Two Poems by Larry D. Thomas


(Far West Texas)

Ignited by sheet lightning,

fueled by tinder of grass and weed

weeks dead from grueling

desiccation by the sun,

it rages uncontrolled

on the flanks of a Davis Mountain.

Wide eyes shining

with tongues of fire,

faith rekindled

by a brazen sign of God,

the believers stare out their windows

over charred landscape

rife with stone for tablets,

crackling with the righteous

conflagration of the bush.


In Big Bend Ranch

State Park, at what was once the ranch house,

one could rent a room by the night.

Though the rooms were spacious, clean,

tastefully decorated and equipped

with a wood-burning fireplace,


the lodgers had to share the kitchen and baths.

We stopped by just to check the place out.

The sole couple staying there

greeted us at the gate, assuming

we were new lodgers.  Said they’d recently


moved to the Texas Hill Country

from Colorado.  When asked

how they liked the park, the wife tactfully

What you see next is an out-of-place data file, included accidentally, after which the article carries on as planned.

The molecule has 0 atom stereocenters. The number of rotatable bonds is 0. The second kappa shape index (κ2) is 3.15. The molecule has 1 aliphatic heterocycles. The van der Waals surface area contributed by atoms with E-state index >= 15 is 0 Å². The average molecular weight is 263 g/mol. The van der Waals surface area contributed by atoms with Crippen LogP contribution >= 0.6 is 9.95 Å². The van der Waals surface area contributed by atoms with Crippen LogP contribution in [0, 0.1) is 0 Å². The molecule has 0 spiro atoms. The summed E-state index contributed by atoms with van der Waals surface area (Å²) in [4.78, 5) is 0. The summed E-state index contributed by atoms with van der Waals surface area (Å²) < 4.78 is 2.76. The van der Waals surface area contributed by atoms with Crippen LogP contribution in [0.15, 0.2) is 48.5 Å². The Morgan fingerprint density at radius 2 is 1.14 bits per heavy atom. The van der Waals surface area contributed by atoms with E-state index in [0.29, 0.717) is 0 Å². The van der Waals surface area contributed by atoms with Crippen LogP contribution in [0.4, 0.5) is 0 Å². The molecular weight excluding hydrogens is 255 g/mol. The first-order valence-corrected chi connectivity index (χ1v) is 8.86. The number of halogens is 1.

praised the red blooms of the ocotillo

as her husband simply said, “Stark.”


I can still see, against the backdrop

of seemingly endless Chihuahuan Desert,

their slowly evaporating smiles

and their eyes widening when we said

we were only dropping by;


wide eyes lifeless as those

closed by the fingers of a priest

blessing the newly dead.  As we were leaving,

I asked how long they’d been there.

They replied it was their second day.  Of seven.


Larry D. Thomas, a member of the Texas Institute of Letters and the 2008 Texas Poet Laureate, has published twenty-two collections of poetry.  Among his many awards are two Texas Review Poetry Prizes, two Western Heritage Wrangler Awards, and the Violet Crown Book Award.